Bolivia's triborder zone a haven for terror funding
By Martin Arostegui
SANTA CRUZ, Bolivia | The capture of a key member of the Islamic militant group Hezbollah in Paraguay last month and intensified leftist activity in the Triborder zone of Paraguay, Brazil and Argentina highlight renewed threats in a region long considered a hub for terrorists.
Paraguayan authorities arrested Moussa Ali Hamdan in Cuidad del Este on June 15, relying on tips from the FBI, which had traced the fugitive to the Triborder zone. A Lebanese-American, Mr. Hamdan is accused of trafficking in stolen goods to help finance Hezbollah with counterfeit money and documents.
"We acted on a request from the U.S. Justice Department for Hamdan's extradition," said Paraguay's interior minister, Rafael Filizzola.
Mr. Hamdan had narrowly escaped capture in the U.S. last year and fled to Paraguay's porous Triborder zone, where tens of thousands of people of Lebanese, Syrian and other Middle Eastern descent live and conduct cross-border commerce. Although officials in the area deny the presence of terror groups, U.S. officials say the Triborder zone is rife with activity to fund such groups.
"We have not been able to confirm the presence of Islamic terrorist cells in Paraguay. But there is a lot of movement of money from the Triborder region to places where these groups operate," Mr. Filizzola told The Washington Times.
Top-level U.S. security officials recently have expressed concern about a growing Middle Eastern presence throughout Latin America, where members of Hezbollah and other groups have been detected in several countries, including Venezuela and Mexico.
"Islamic terrorist networks are present in the Triborder area, as well as other countries in the region," Navy Adm. James Stavridis, former chief of the U.S. Southern Command, recently said in congressional testimony.
"A robust Hezbollah financial support network exists in the region, as well as active sympathizers and supporters of Hezbollah. Also present are Sunni groups like Hamas. Known al Qaeda members have journeyed to Latin America and the Caribbean, and other terrorist-inspired Islamic radicals have been arrested in the region," Adm. Stavridis told Congress.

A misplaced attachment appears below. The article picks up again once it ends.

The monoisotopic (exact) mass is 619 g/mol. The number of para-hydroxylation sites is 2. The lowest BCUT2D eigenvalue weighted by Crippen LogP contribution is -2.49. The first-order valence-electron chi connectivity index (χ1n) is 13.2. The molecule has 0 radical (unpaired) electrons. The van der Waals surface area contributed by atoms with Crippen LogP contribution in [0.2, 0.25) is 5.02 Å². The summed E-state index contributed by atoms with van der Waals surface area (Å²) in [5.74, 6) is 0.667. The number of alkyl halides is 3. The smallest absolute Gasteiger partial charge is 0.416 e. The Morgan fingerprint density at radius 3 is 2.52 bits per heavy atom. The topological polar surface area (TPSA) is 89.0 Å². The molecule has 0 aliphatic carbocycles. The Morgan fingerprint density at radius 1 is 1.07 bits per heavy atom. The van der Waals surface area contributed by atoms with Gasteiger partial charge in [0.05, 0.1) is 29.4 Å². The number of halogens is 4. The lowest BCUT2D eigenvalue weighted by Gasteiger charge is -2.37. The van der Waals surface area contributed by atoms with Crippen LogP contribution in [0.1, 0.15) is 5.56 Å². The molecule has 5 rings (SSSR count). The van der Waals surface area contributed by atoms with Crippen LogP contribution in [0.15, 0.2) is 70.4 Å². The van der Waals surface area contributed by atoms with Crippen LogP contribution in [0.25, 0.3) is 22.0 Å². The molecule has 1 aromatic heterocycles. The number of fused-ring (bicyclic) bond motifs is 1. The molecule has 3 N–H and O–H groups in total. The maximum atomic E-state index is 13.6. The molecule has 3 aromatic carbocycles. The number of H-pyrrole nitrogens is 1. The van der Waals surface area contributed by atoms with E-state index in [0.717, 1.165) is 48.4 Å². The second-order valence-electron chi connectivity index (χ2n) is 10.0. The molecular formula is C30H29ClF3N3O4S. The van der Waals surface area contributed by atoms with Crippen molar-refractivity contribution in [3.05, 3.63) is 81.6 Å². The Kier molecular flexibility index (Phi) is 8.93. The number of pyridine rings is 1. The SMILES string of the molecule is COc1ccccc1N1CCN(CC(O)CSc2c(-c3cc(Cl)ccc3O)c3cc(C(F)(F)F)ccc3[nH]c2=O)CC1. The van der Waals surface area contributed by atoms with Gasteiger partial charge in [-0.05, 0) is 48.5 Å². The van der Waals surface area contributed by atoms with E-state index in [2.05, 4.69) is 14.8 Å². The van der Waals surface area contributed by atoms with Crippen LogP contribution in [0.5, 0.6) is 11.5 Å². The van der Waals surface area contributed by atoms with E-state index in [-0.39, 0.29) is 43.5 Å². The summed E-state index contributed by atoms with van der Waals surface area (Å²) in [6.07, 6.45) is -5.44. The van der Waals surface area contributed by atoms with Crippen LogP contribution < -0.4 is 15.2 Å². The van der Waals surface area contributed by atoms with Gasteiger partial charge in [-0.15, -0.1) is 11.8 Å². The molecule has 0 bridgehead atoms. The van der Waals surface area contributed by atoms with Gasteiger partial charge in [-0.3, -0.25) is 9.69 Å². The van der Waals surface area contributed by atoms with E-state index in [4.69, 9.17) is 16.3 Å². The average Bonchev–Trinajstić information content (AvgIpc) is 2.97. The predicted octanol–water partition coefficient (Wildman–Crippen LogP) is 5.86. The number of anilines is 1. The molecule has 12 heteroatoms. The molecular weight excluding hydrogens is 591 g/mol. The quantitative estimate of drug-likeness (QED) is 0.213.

Based in Lebanon and backed by Iran, Hezbollah in 2006 was accused of carrying out the 1994 bombing of a Jewish community center in Buenos Aires that killed 85 people — the deadliest bombing in Argentina's history. U.S. intelligence officials have uncovered links between Mexican drug cartels and Hamas and other Islamic groups in the Triborder zone.
Authorities in several Latin American countries have reported expanded activity by local leftist groups linked with Colombia's main insurgent group, the Revolutionary Armed Forces of Colombia (FARC).
While FARC recently has been weakened inside Colombia after a series of blows from government forces, leftist groups adopting FARC's tactics, operational methods and strategy appear to be proliferating elsewhere.
Peru's Shining Path guerrillas, who appeared on the verge of extinction some years ago, have made a comeback in the central Andean region where they have taken control of coca leaf plantations in remote valleys, a factor that has contributed to a recent major increase in Peru's cocaine production.
The center-left government of Paraguayan President Fernando Lugo was forced to declare a state of siege in half the country, mobilizing up to 3,000 police and army troops to counter a terrorist campaign waged by the Paraguayan Peoples' Army (EPP), the armed faction of a radical leftist party that formerly supported Mr. Lugo.
"The EPP is a small but very dangerous group which has operational and training links with FARC," said Mr. Filizzola.
Authorities have discovered messages between Paraguayan and Colombian guerrilla leaders in the confiscated computer records of Raul Reyes, a top FARC commander who was killed in a 2008 Colombian government raid on a FARC camp in Ecuador.
Coded e-mails also have been intercepted between EPP's recently jailed founder, Severiano Martinez, and FARC "chancellor" Rodrigo Granda, who was snatched from his hide-out in Venezuela in 2005 by an undercover team that delivered him to face charges in Colombia. The messages show that EPP was getting advice from FARC on managing kidnappings.
Fear of an EPP attack led to the recent withdrawal of a U.S. military medical team that was scheduled to participate in a joint civic action mission with the Paraguayan army in deeply impoverished northern regions that are insurgent strongholds.
Satellite maps showing the planned locations of field hospitals and other facilities for the exercise were found at a raided EPP hide-out in the town of Kurus de Hierro, where members of the group served on the local school board. According to reports in the Paraguay's main newspaper, ABC, a plot for the assassination or kidnapping of U.S. personnel was at "advance stages."
The EPP has collected an estimated $6 million through more then 20 kidnappings it has conducted over recent years. It has mostly targeted prominent members of Paraguay's business community, according to senior security officials who say that the group also is drawing revenues from local marijuana production and cocaine smuggling from Bolivia.
"If the EPP starts coordinating with international terrorist networks, as well as organized crime and powerful Brazilian narco-trafficking syndicates like the Capital Command of Sao Paolo, the situation could get out of control," said Mr. Filizzola.
Three EPP fugitives sought by Paraguay for the kidnapping of a senator's wife have recently taken asylum in Brazil. "We are trying to extradite them, but it's proving complicated," said Mr. Filizzola.